We acknowledged that the ad referred to Nutella as a product that could be enjoyed as part of a balanced breakfast.  However, we considered that the reference to just hazelnuts, skimmed milk and cocoa powder, in the context of claims for the nutritional benefits of a balanced breakfast, created the overall impression that Nutella made a significant contribution to a balanced breakfast.  We understood that small quantities of sugar and fat were recommended as part of a balanced diet, but noted Nutella had a high sugar and fat content.  We considered that the ad misleadingly implied the spread made a more significant nutritional contribution to a balanced breakfast than was the case. 

On this point, the ad breached CAP (Broadcast) TV Advertising Standards Code rules 5.1 (Misleading advertising) and 8.3.1a, 8.3.1b, 8.3.1d (Accuracy in food advertising).

The ad should not be repeated in its current form.

Read more here in a Guardian story. Read the ASA's ruling here.

February 27, 2008 | Permalink | TrackBack (0)

City Commissioner Memos Are Public Records, According To Florida Appellate Court

In Miami Herald Media v. Sarnoff, the Florida District Court of Appeal (3d District), ruled that a city commissioner's written memo to "the file", which included details of "alleged factual information about possible criminal activity" was a public record within the meaning of §119.011(11), Fla. Stat. (2007).

The Miami Herald Media Company (“Miami Herald”) appeals an adverse declaratory judgment which determined that a document written by City of Miami Commissioner, Marc David Sarnoff, in his official capacity, was exempt from public disclosure pursuant to Chapter 119, Florida Statutes (2007). We reverse for the reasons which follow.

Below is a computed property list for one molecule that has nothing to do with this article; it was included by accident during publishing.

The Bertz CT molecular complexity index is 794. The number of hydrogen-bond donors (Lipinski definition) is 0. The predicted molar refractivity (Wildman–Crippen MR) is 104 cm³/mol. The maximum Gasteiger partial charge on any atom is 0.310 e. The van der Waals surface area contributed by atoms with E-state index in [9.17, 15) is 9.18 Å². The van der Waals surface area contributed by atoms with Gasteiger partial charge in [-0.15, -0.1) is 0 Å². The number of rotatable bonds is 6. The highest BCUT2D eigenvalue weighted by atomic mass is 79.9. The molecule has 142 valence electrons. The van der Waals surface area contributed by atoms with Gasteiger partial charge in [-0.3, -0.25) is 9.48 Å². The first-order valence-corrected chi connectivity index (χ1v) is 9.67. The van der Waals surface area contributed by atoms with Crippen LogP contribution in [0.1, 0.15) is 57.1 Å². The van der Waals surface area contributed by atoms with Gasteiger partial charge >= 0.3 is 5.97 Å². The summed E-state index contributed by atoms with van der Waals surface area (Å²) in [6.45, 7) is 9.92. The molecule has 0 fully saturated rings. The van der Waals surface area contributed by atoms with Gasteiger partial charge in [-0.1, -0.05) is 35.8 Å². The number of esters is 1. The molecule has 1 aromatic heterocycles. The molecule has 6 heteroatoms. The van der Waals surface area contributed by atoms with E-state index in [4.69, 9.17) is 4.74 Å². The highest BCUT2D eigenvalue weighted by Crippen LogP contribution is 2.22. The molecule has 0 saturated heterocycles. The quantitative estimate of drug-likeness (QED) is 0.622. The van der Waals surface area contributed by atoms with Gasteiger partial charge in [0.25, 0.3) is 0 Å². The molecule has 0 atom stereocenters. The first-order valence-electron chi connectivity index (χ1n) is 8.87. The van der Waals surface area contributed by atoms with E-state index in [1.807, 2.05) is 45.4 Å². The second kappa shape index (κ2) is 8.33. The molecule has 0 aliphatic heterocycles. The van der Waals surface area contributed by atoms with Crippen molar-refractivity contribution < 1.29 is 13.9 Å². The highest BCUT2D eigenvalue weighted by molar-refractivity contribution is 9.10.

The salient facts of this case are undisputed. In May 2007, Commissioner Sarnoff received a telephone call from a former City of Miami official requesting a meeting to discuss the City's affairs. Following this meeting, Commissioner Sarnoff prepared a written memorandum... summarizing the details of what the former City official had told him. The memorandum contains alleged factual information about possible criminal activity.

Under threat of subpoena, Commissioner Sarnoff turned the ...Memorandum over to the Miami-Dade State Attorney's office as part of an ongoing criminal investigation, retaining a copy for himself. Additionally, he was later required to provide a statement under oath regarding the meeting that was memorialized in the [memorandum].